Television: Rules of Coverage - Administration Committee Contents

Television: rules of coverage

Remit and inquiry

1. The Committee is required by its Standing Order to consider the services provided for and by the House. It was formed in 2005 by bringing together five previous Committees, one of which was the Broadcasting Committee. It has a standing instruction from the Commission to advise it on 'the broadcasting of proceedings of the House and its Committees'.

2. This inquiry was prompted by requests from broadcasters including the BBC and ITV for a review of the rules of coverage. We set a simple term of reference: to consider the current rules of coverage for the Chamber, Westminster Hall and Committees, and whether any change was required. We visited the parliamentary television control room and took oral evidence from the Director of Parliamentary Broadcasting, John Angeli, and from representatives of the BBC, ITV and Sky. We received written submissions from broadcasters and members of the public, and we viewed test pictures demonstrating new camera angles within the Chamber. The Scottish Parliament, the National Assembly for Wales and the Northern Ireland Assembly supplied information on the rules of coverage for the broadcasting of their proceedings, as did the Australian and Canadian Parliaments and the Greater London Assembly.

3. Our role in this matter is advisory: the recommendations we make are for the House of Commons Commission to consider. If it approves the changes we suggest in the rules of coverage, it may be necessary for a motion to be put to the House proposing their implementation.

History of television broadcasting in the Commons

4. Television broadcasting of the House of Commons began on 21 November 1989. The House had previously been suspicious of it: the Commons rejected proposals to broadcast sittings on television in 1966, 1971, 1975 and 1985. Radio broadcasts of proceedings were allowed only from April 1978. The first broadcasts were billed as an experiment. It was judged a success and permanent arrangements were made for television broadcasting from 1990.

5. Detailed rules of coverage were drawn up during the original experiment to maintain parliamentary control of what pictures could be shown. In essence, the central principle is that the camera remain on the person speaking, except for cutaways to other Members mentioned in speeches, or long shots of the Chamber during the hiatus between speeches or during divisions or procedural events, such as presentation of Bills. The full rules, as amended in 2006, are set out in annex 1. Our proposals for changes to those rules are set out in annex 2 and are discussed in detail below.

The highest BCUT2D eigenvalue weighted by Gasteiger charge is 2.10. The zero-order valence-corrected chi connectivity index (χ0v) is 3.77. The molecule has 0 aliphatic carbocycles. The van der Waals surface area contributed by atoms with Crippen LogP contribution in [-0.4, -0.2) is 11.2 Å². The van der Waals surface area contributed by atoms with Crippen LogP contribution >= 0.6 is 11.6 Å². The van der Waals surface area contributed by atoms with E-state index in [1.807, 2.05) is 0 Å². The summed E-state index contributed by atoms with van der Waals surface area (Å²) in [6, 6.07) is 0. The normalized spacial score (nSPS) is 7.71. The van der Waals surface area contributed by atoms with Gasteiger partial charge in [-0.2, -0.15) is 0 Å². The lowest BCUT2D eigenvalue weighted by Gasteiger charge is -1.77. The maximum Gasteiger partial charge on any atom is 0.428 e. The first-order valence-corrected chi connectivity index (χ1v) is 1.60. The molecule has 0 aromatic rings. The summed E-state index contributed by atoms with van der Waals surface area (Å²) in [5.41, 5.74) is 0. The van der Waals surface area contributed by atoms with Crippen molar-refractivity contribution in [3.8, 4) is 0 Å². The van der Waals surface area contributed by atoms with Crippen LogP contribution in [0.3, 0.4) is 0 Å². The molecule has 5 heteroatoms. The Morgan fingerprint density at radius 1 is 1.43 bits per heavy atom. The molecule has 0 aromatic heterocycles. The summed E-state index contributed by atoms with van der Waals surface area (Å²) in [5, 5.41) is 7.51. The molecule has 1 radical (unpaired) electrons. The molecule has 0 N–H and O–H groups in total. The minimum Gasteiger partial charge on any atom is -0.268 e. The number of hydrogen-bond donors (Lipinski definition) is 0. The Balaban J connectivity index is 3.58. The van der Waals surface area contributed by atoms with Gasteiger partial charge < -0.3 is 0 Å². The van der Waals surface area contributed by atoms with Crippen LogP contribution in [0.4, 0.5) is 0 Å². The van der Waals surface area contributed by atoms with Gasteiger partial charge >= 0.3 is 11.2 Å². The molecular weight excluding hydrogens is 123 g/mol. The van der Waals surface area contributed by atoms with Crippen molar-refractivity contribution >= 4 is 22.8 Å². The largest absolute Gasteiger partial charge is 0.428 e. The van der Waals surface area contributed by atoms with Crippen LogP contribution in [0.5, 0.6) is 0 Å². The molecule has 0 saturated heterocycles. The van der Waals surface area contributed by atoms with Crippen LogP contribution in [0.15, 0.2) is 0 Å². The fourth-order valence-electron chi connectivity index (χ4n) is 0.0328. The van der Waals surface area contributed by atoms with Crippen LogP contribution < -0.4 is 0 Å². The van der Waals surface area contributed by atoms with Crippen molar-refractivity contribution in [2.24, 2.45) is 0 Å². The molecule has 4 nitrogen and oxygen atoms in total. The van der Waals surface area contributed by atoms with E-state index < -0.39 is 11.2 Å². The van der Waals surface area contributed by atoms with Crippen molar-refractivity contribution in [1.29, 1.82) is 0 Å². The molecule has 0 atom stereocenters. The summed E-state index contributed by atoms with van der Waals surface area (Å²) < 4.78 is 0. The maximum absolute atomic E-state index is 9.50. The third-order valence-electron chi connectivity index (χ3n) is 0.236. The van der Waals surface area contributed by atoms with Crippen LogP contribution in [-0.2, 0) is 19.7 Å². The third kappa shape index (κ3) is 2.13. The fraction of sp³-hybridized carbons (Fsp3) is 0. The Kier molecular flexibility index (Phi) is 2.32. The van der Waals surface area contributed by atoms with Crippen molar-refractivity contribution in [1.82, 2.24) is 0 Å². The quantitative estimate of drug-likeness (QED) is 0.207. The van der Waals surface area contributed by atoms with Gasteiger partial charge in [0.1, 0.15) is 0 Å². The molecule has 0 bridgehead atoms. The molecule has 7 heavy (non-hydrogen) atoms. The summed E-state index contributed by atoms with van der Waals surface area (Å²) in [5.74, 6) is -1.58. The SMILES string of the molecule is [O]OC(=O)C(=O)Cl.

How the current system works

6. Eight remotely controlled cameras provide pictures from the Chamber, and the shots to be transmitted are selected by a director in the control room at 7 Millbank according to the rules of coverage. The directors, and the other staff who operate the system, are employed by Bow Tie Television, which Parliament has contracted to provide the pictures. The contract is re-let every five years. Bow Tie is under the instruction of a parliamentary official, the Director of Parliamentary Broadcasting. The choice of shot to be broadcast therefore lies not with the broadcasters but with the House itself. The BBC, ITV and others use the shot provided to them. Bow Tie also operates five cameras in the House of Lords, four in the second Commons Chamber, Westminster Hall, and others, including digital cameras for webcast, in Committee Rooms in the Palace of Westminster and in Portcullis House.

7. BBC Parliament, a digital channel, carries coverage from the House of Commons live, time-shifted coverage of the House of Lords, and unedited coverage of about 10 committees a week. On rare occasions, live coverage of the Lords may supersede coverage of the Commons—for example, a Friday morning debate on Defence in the Lords has been given higher priority than private Members' Bills in the Commons. Live webcasting of proceedings in the two Houses and in some select committees began in January 2002.[1]

Purpose of the rules

8. The rules of coverage were devised to ensure that the House retained control over how it was portrayed on television. They are essentially guidelines for the camera operators and the television director setting out which shots may and may not be used, and what may and may not be shown. They provide guidelines for picture direction and instructions on how specific events, such as disorder, are to be treated.

9. The requirement to focus principally on the Member who has the floor has two broad justifications: a feed covering the totality of a Member's speech provides a record for the broadcast archive, and news organisations which wish to use a speech would be unhappy if the clip they wanted was not available because the camera had been pointed elsewhere to add variety to the pictures. The needs of broadcasters and the House differ here: for us, the integrity of the broadcast record is more important than the diversity of the image broadcast. The maintenance of a proper record of proceedings is a primary objective of parliamentary broadcasting. The central principle guiding parliamentary broadcast must remain that the Member speaking is wholly or largely the focus of any broadcast.